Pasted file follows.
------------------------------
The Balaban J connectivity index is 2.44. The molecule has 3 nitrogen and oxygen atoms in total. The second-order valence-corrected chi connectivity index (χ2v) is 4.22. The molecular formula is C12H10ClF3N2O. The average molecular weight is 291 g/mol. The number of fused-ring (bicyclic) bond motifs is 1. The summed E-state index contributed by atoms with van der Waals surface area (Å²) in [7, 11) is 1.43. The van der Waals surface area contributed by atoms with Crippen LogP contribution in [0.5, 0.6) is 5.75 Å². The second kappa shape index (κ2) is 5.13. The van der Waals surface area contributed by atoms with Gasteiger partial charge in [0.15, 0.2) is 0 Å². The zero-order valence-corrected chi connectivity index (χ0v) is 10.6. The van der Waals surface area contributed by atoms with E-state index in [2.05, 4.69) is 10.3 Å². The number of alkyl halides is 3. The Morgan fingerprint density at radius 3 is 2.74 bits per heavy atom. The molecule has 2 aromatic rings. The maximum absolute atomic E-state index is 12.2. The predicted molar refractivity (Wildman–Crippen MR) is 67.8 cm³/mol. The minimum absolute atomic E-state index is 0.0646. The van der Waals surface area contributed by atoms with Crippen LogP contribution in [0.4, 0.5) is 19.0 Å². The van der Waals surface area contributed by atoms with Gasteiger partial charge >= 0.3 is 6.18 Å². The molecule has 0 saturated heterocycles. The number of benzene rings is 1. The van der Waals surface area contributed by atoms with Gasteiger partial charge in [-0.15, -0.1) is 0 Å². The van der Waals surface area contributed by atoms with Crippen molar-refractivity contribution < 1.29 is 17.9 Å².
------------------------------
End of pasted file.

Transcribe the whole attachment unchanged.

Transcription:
The Balaban J connectivity index is 2.44. The molecule has 3 nitrogen and oxygen atoms in total. The second-order valence-corrected chi connectivity index (χ2v) is 4.22. The molecular formula is C12H10ClF3N2O. The average molecular weight is 291 g/mol. The number of fused-ring (bicyclic) bond motifs is 1. The summed E-state index contributed by atoms with van der Waals surface area (Å²) in [7, 11) is 1.43. The van der Waals surface area contributed by atoms with Crippen LogP contribution in [0.5, 0.6) is 5.75 Å². The second kappa shape index (κ2) is 5.13. The van der Waals surface area contributed by atoms with Gasteiger partial charge in [0.15, 0.2) is 0 Å². The zero-order valence-corrected chi connectivity index (χ0v) is 10.6. The van der Waals surface area contributed by atoms with E-state index in [2.05, 4.69) is 10.3 Å². The number of alkyl halides is 3. The Morgan fingerprint density at radius 3 is 2.74 bits per heavy atom. The molecule has 2 aromatic rings. The maximum absolute atomic E-state index is 12.2. The predicted molar refractivity (Wildman–Crippen MR) is 67.8 cm³/mol. The minimum absolute atomic E-state index is 0.0646. The van der Waals surface area contributed by atoms with Crippen LogP contribution in [0.4, 0.5) is 19.0 Å². The van der Waals surface area contributed by atoms with Gasteiger partial charge >= 0.3 is 6.18 Å². The molecule has 0 saturated heterocycles. The number of benzene rings is 1. The van der Waals surface area contributed by atoms with Gasteiger partial charge in [-0.15, -0.1) is 0 Å². The van der Waals surface area contributed by atoms with Crippen molar-refractivity contribution < 1.29 is 17.9 Å².